L= Listening to Characters

Most of the time I have a set idea for how my characters are going act, what they’ll say, and what kind of moral fiber they possess…and then they start doing things on their own. Not in a Stephen King-ish kind of way – I don’t write one thing down only to edit later and find my writing to have magically changed (though that would be interesting). No, these changes usually occur when I’m in the zone, fingers flying over the keyboard with no time for second guessing. It’s these moments where listening to my characters helps to keep the story flowing and feeling realistic.

The times that I run into the biggest challenge when writing is when I stop listening to the characters or, worse, willfully ignore what they are trying to tell me. Maybe I don’t want to sully the reputation of my protagonist and so leave out the fact that he just tried to kick his dog. Or perhaps I opt to leave out that my antagonist regularly donates the majority of his money to a cancer research foundation in honor of his deceased mother because that makes him to likeable and human.

These little nuggets of information seemingly come out of nowhere to the reader, but the writer knows that they come from the listening to the character.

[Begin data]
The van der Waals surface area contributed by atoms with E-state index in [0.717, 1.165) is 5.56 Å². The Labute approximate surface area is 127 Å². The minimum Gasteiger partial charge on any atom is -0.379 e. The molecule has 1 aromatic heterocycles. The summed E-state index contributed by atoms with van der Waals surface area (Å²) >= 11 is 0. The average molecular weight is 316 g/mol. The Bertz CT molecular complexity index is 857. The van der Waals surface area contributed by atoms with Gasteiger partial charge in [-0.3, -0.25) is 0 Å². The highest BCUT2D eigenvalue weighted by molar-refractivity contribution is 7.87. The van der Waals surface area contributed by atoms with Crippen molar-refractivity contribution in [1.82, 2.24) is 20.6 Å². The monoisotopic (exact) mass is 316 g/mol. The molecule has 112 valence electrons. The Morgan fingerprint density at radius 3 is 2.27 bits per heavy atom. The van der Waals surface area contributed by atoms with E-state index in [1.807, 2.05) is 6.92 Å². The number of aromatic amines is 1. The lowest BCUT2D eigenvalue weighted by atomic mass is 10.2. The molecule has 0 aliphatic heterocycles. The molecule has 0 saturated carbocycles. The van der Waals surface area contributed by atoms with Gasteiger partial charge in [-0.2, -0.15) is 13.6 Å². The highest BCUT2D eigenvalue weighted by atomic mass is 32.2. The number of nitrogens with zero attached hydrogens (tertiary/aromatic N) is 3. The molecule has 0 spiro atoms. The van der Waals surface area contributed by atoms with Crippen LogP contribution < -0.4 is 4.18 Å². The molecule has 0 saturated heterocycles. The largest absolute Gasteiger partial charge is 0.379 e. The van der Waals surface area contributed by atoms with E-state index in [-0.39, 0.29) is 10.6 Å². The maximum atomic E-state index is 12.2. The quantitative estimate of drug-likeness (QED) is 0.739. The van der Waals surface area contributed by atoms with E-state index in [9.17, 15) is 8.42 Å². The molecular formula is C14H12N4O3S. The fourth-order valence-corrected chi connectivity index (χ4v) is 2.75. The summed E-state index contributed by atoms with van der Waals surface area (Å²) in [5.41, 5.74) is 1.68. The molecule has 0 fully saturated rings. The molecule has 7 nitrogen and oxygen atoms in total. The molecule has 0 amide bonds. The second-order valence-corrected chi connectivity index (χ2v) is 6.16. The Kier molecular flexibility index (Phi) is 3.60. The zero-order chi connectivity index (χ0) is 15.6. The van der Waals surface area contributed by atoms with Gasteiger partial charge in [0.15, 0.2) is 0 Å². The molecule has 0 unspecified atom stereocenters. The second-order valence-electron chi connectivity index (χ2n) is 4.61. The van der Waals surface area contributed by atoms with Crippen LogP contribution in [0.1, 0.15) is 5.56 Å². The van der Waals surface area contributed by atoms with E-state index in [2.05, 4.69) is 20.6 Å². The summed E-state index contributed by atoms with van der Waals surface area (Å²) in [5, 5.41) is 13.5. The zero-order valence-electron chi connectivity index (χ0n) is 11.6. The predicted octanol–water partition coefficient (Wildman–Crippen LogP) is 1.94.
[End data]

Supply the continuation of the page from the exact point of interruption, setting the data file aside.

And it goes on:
What about you? Do you listen to your characters? Ever tried to ignore a character and ended up writing in circles?

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9 thoughts on “L= Listening to Characters

  1. Yes, yes and again yes! My number one rule is to listen to my characters even if what they tell me will totally disgrace them in the eyes of a potential reader (i.e cheating – if one of My MCs has the hots for someone other than the person he’s with, then he’ll have his way). Any attempt to ignore them equals disaster, and what’s written sounds hollow. I know it’s not the most professional point of view but well…It’s always been about love.

    I’m happy I stumbled upon your blog. Now following to read the rest as soon as I can.

    Rian from
    Rian’s Randomness

    1. Ha! Yes! I’ve definitely been running into that with my work in progress…only the it’s the opposite. I have a character who I want to be strong and not fall for the wrong guy…but she keeps running back to this married man. Argh!

    1. I don’t usually use character sketches, but I tried it after dumping almost an entire book where my characters were too wooden and I had to start over. The character sketches helped, but, like you said, it was really only when I started work on a new draft that I really got to know my characters.

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